One of the premier museums in the city, Chapultepec Castle is the site of as much history as the museum inside contains. Having been the residence of an emperor and a series of presidents, it was built as the home to the man for whom Galveston, Texas, was named. As one of the highest points within the Valley of Mexico, it’s also a place with plenty of sweet views of the city and plenty to see and learn about.
The historic castle hosts the National History Museum. On top of the Cerro del Chapulín, it’s been the most visible hill in the valley, and has been vitally important for inhabitants of the region since at least the 13th century.
The History Museum
The story of the museum begins in 1825. The first President of independent Mexico, Guadalupe Victoria, ordered the creation of a National Mexican Museum Mexican. A hall within the National and Pontifical University was dedicated to this fulfilling this decree. It began as largely a natural history collection, with artifacts that included rocks and shells, wood samples and seeds from many parts of the country. The history collection included some archaeological pieces from the Templo Mayor in the city center and from Veracruz.
The Lorenzo Boturini collection of 1737-1743 included a number of codices and manuscripts in indigenous languages, maps, and colonial chronicles. Six years later, the museum was officially divided into three branches: Antiquities, Natural History & Botanical Gardens, and an extensive Industrial Products area.
Political and social instability in the mid-19th century meant that this three-part National Museum had neither the people nor the resources to function. Exhibitions and even custodial duties were irregular until Emperor Maximilian of Habsburg founded a Public Museum of Natural History, Archaeology, and History in 1866. This museum opened within the Casa de Moneda, which is today the Cultures of the World Museum, next to Palacio National. This museum was divided into three departments: Natural History, Archaeology and History, and a National Library.
With the end of the Second Empire in 1867, the museum’s name was changed to the National Museum and the collections increased as did the system of classifying and cataloging.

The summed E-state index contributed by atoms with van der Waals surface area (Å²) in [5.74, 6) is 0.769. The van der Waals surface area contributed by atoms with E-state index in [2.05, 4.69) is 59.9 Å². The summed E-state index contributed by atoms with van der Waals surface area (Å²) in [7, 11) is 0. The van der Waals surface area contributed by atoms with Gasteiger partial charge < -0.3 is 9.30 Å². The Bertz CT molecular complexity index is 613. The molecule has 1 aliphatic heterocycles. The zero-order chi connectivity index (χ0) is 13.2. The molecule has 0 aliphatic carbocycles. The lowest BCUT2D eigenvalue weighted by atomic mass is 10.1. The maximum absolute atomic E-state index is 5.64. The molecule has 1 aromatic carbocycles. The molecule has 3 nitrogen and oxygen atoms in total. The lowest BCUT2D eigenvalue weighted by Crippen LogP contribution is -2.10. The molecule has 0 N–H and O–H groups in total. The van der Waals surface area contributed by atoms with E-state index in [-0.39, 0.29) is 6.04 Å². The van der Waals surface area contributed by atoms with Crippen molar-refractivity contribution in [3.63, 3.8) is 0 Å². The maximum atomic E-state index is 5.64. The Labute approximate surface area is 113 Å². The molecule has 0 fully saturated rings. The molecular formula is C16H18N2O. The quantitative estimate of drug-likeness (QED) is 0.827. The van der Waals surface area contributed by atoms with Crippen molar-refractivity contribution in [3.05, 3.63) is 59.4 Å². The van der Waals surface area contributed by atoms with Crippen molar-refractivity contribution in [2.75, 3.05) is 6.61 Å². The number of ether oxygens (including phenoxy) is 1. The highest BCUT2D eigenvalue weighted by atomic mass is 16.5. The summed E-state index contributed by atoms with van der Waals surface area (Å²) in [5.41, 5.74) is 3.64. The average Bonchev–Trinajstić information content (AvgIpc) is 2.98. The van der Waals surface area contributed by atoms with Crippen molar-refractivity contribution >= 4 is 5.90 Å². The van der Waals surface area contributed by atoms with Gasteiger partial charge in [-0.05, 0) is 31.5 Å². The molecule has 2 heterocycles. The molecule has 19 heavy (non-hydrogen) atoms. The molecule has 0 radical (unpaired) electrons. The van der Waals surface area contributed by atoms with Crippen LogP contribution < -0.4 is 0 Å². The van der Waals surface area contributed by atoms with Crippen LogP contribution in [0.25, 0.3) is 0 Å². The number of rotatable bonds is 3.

During the Porfirio Díaz period the museum continued to expand. By 1908, the natural history collections were moved to El Chopo. Without that part of the museum, the National Museum returned to being the National Museum of Archaeology, History and Ethnography.
By 1916, the need for a museum focused on the nation’s history became obvious, as the collections of an Artillery Museum joined a collection of historical banners. The addition of 30,000 objects including silverware, porcelain, weapons, miniatures, and furniture were incorporated into the collection. It wasn’t until 1939 that President Lázaro Cárdenas founded the National Institute of Anthropology and History (INAH). The Chapultepec Castle was the obvious place to house at least the finest of these now substantial collections.
The Castle was restored, remodeled, and adapted to its new use between 1941 and 1944. It opened to the public in 1944 with some 30 exhibition rooms.
Permanent collections include paintings, documents, technology, clothing, and furniture from multiple periods of Mexican history. Beginning with the fall of Tenochtitlán in 1521, though the Mexican Revolution and the beginnings of the 20th century. The National Museum of History also hosts concerts, conferences, and performing arts events.
The garden area and the old observatory are also open along with the museum every Tuesday through Sunday from 9 a.m. to 5 p.m.
Construction of the building began in 1785, still well within the viceregal period. Originally created as a summer home for the viceroy, that is, the Spanish Crown ruler of New Spain, the Viceroy at that time, Bernardo de Gálvez ordered it’s construction. Gálvez had been instrumental in helping Washington to secure the Florida territory during the American revolution. As Gálvez died soon after, the project was never fully completed, and the building was sold to the Mexico City municipal government in 1806.
It then stood empty until well after the War for Independence. In 1833, it was assigned to the Colegio Militar, as the military academy charged with training young officers for the Mexican Army. The Castle is most famous as the site of the Battle of Chapultepec still commemorated in the U.S. Marines theme song which begins “From the Halls of Montezuma.”
The September 13, 1847, saw the Niños Héroes, the “Boy Heroes” who died defending the castle, and the nation during the Mexican–American War. They are honored here, and at the Niños Héroes monument in the park, with a Metro Station and at numerous other places in the city and country.
The Castle, although adapted to serve as the museum we know today is mostly in the form it was given under the rule of Maximiliano and Carlota in the latter part of the 1860s. Serving as their imperial residence, the terrace is among the most important scenic overlooks in the city. Views of the Chapultepec Forest give way to Polanco and many parts even much further beyond.